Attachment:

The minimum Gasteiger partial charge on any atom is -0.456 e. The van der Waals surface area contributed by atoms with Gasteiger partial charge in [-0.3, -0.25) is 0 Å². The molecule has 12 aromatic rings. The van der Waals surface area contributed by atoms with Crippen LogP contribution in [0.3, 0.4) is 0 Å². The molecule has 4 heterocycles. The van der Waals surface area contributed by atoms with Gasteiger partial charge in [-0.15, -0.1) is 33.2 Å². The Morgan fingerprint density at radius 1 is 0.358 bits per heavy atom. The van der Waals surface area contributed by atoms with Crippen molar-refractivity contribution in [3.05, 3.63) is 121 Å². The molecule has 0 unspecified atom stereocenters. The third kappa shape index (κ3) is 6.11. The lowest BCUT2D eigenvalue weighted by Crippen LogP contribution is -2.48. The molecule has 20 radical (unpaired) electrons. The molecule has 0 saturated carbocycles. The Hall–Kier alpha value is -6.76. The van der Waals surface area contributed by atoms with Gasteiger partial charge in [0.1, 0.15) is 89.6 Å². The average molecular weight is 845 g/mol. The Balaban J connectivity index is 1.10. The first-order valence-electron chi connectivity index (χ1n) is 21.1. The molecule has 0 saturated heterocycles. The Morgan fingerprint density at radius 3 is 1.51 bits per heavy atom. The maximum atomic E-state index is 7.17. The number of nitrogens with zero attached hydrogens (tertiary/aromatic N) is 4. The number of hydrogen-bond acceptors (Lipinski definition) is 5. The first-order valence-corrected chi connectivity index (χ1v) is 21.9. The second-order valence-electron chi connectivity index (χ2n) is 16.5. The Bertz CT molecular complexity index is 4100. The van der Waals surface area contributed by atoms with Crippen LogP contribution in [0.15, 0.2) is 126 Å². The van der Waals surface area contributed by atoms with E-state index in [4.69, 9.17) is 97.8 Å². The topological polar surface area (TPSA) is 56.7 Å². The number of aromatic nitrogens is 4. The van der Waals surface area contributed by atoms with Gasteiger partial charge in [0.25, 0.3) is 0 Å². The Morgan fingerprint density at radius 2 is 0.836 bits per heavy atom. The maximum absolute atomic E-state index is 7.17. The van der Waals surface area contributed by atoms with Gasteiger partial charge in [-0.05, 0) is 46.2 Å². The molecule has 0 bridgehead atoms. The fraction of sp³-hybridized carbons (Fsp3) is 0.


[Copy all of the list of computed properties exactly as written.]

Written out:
The minimum Gasteiger partial charge on any atom is -0.456 e. The van der Waals surface area contributed by atoms with Gasteiger partial charge in [-0.3, -0.25) is 0 Å². The molecule has 12 aromatic rings. The van der Waals surface area contributed by atoms with Crippen LogP contribution in [0.3, 0.4) is 0 Å². The molecule has 4 heterocycles. The van der Waals surface area contributed by atoms with Gasteiger partial charge in [-0.15, -0.1) is 33.2 Å². The Morgan fingerprint density at radius 1 is 0.358 bits per heavy atom. The van der Waals surface area contributed by atoms with Crippen molar-refractivity contribution in [3.05, 3.63) is 121 Å². The molecule has 0 unspecified atom stereocenters. The third kappa shape index (κ3) is 6.11. The lowest BCUT2D eigenvalue weighted by Crippen LogP contribution is -2.48. The molecule has 20 radical (unpaired) electrons. The molecule has 0 saturated carbocycles. The Hall–Kier alpha value is -6.76. The van der Waals surface area contributed by atoms with Gasteiger partial charge in [0.1, 0.15) is 89.6 Å². The average molecular weight is 845 g/mol. The Balaban J connectivity index is 1.10. The first-order valence-electron chi connectivity index (χ1n) is 21.1. The molecule has 0 saturated heterocycles. The Morgan fingerprint density at radius 3 is 1.51 bits per heavy atom. The maximum atomic E-state index is 7.17. The number of nitrogens with zero attached hydrogens (tertiary/aromatic N) is 4. The number of hydrogen-bond acceptors (Lipinski definition) is 5. The first-order valence-corrected chi connectivity index (χ1v) is 21.9. The second-order valence-electron chi connectivity index (χ2n) is 16.5. The Bertz CT molecular complexity index is 4100. The van der Waals surface area contributed by atoms with Crippen LogP contribution in [0.15, 0.2) is 126 Å². The van der Waals surface area contributed by atoms with E-state index in [4.69, 9.17) is 97.8 Å². The topological polar surface area (TPSA) is 56.7 Å². The number of aromatic nitrogens is 4. The van der Waals surface area contributed by atoms with Gasteiger partial charge in [0.25, 0.3) is 0 Å². The Morgan fingerprint density at radius 2 is 0.836 bits per heavy atom. The maximum absolute atomic E-state index is 7.17. The van der Waals surface area contributed by atoms with Gasteiger partial charge in [-0.05, 0) is 46.2 Å². The molecule has 0 bridgehead atoms. The fraction of sp³-hybridized carbons (Fsp3) is 0.